Can you distinguish between joint venture, vertical and horizontal integration

Can you distinguish between joint venture, vertical and horizontal integration

If you are in business environment or enroll in professional programmes such as MBA or CIPS Diploma, probably you have heard the words such as joint venture, vertical integration and horizontal integration. These are strategies in business management and supply chain management. These terms may closely related but differentiate from each other. Knowing these terms may help you make a strategic plan for your company in the next 5 years, or just helps you to pass the upcoming CIPS exams.

Joint venture

First, we will discover the term “Joint Venture”. Imagine the following scenario:

You and your four other friends decide to buy a farmland and do agribusiness. The required capital is so enormous that no one can spend alone. Furthermore, the risks are high and devastating if any happens. One of the solution is all five aggregate each one’s personal savings to buy the land and other farming machineries. This solution creates some other problems: 

  • Who will take the ownership of the assets?
  • How are the profits and losses divided?

Now you can see that the easiest way to solve all of these problems is to establish a new company. The act of forming a company to solve specific tasks is called joint venture. Investopedia defines joint venture as:

“A joint venture (JV) is a business arrangement in which two or more parties agree to pool their resources for the purpose of accomplishing a specific task. This task can be a new project or any other business activity.”

Example: Volvo and Uber

Recently, Volvo and Uber have also announced that they would form a joint venture to produce self-driving cars. The ratio would be 50%-50%. As per the agreement, they are doing a $300 million investment for this JV.

Vertical integration

On the other hand, when someone talks about integration, he/she probably means M&A. Integration in the supply chain has two types: vertical and horizontal integration. Vertical integration is a strategy whereby a company owns or controls its suppliers, distributors or retail locations to control its value or supply chain.

Vertical integration can occur either “forward” or “backward.”

Forward vertical integration occurs when a company absorbs one or more entities to move “up” in the supply chain, taking over parts of the process that are closer to customers. 

One example of forward integration is Amazon’s 2017 acquisition of Whole Foods. This acquisition meant that Amazon would assume the responsibility of distributing and selling products to customers, as opposed to just wholesale distribution.

Backward vertical integration is just the opposite: A company absorbs or merges with a company (or companies behind them) in the supply chain.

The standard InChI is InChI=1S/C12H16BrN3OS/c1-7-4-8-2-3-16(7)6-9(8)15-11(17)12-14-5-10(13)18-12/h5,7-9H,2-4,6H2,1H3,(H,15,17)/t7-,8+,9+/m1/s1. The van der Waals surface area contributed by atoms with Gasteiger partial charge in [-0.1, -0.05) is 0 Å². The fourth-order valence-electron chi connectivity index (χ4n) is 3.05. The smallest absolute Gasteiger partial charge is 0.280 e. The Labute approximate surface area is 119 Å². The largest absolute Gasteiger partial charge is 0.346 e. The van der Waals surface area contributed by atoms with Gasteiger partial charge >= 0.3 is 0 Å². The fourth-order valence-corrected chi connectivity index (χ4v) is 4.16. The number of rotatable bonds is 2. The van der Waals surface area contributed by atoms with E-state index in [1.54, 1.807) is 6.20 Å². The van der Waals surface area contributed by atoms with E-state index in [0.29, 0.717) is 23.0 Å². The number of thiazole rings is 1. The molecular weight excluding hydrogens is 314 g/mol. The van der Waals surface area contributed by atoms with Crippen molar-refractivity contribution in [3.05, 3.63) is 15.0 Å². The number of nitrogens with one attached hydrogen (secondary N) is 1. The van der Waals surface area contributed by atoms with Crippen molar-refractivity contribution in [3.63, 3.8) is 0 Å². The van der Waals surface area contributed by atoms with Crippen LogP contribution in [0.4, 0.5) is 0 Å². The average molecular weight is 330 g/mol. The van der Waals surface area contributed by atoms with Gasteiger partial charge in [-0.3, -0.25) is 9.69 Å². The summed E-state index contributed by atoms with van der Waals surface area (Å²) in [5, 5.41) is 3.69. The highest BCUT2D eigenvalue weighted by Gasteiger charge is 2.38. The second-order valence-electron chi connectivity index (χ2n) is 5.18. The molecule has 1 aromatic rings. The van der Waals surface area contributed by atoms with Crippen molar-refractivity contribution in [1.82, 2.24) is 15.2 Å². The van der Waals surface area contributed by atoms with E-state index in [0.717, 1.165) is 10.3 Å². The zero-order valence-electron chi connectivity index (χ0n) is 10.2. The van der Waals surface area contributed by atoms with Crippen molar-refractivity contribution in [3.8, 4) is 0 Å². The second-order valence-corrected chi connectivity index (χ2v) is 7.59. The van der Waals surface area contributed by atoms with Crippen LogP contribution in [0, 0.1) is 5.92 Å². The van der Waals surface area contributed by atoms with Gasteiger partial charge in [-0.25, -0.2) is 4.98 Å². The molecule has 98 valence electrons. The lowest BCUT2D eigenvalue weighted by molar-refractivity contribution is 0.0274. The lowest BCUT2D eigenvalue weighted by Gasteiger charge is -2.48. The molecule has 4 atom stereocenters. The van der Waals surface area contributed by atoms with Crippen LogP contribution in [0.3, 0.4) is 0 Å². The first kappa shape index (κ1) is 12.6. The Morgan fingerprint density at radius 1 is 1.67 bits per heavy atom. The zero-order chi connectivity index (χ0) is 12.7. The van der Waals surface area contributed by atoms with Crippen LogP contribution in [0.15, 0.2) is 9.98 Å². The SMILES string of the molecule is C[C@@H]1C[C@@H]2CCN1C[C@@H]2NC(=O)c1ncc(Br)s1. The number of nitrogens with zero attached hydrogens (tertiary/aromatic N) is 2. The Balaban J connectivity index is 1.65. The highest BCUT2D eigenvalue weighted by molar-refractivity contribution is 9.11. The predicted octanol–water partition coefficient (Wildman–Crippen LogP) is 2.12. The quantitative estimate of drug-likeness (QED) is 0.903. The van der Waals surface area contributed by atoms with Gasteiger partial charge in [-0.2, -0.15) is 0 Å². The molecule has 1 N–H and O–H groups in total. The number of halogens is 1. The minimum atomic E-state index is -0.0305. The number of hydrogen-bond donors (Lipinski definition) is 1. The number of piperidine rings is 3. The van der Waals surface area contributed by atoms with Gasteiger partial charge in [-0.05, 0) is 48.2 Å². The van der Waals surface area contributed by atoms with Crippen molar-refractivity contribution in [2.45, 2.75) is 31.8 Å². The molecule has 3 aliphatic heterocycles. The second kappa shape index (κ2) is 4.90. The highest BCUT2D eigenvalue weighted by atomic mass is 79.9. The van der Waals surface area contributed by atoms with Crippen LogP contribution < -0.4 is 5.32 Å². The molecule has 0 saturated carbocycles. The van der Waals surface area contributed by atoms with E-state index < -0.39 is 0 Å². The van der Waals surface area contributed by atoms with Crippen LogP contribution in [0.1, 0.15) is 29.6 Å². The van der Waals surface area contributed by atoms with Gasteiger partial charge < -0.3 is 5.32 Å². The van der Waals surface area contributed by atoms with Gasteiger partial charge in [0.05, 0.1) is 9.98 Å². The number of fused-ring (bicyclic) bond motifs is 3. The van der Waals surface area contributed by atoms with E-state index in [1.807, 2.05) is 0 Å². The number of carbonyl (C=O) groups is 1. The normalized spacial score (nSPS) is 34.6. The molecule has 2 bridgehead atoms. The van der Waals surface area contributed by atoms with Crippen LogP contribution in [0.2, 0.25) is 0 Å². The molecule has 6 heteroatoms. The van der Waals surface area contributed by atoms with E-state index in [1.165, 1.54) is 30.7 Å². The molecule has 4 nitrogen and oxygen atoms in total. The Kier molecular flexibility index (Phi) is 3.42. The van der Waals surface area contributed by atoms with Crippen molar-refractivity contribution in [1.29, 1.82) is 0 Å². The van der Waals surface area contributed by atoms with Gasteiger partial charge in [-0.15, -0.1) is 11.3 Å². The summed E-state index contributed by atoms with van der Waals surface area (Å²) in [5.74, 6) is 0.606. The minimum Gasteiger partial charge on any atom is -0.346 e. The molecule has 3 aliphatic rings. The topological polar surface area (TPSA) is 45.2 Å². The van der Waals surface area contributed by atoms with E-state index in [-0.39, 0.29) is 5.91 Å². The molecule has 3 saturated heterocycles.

Apple, for example, is well-known for purchasing many of the companies that manufacture the parts used in its various products. Since manufacturers have to mark up their finished parts in order to turn a profit, these acquisitions allow Apple to cut the cost of its goods because the company is effectively able to purchase component parts at cost. Apple, in turn, ends up adding to its own profit margins. These increased profits can cover the costs of acquiring manufacturers over time.

Though vertical integration can help the organisation control its costs and quality, this act require the business to spend a huge sum of acquisition. A business must consider costs and benefits carefully before deciding to integrate distributor/supplier’s business. Otherwise, partnership can brink the same benefits without such high cost of acquisition.

Horizontal Integration

Horizontal integration is the process of a company increasing production of goods or services at the same part of the supply chain. A company may do this via internal expansion, acquisition or merger.

Example: Practical – Vodafone & Hutchison

Vodafone was established in 1983 as Racal Telecom in the United Kingdom while Hutchison Essar was founded in 1985 in Hong Kong as a telecommunication services provider to several Asian countries. Sometimes, it is just not the acquiring entity’s interest that gives rise to the merger, rather it could also be the underperforming entity that attracts the merger. For Hutchison, the urban markets were below par with falling average revenue per user. It wanted additional funds to expand its business operations in Europe. Overall the lower returns on its investments were not making things easier for it.

For Vodafone, the objective was to consolidate its position as one of the leading telecommunications companies with increased expansion in markets such as India where Hutchison had already established itself for a few years. The western markets were saturating and as a means for a growth trajectory in developing countries, this deal sounded just about right.

Vodafone acquired a 67% stake in Hutchison Essar with the deal valued at $11.1 billion. There was a considerable increase in net profit ratio, return on investment and earnings per share post the merger. Finally, partnership can bring the benefits of market consolidation without the burdens of M&A. However, it is still an investment that both businesses must be careful about. The first question that needs to be answer is whether or not you should form a partnership with your supplier. Lambert driver-facilitator framework is a good start. 

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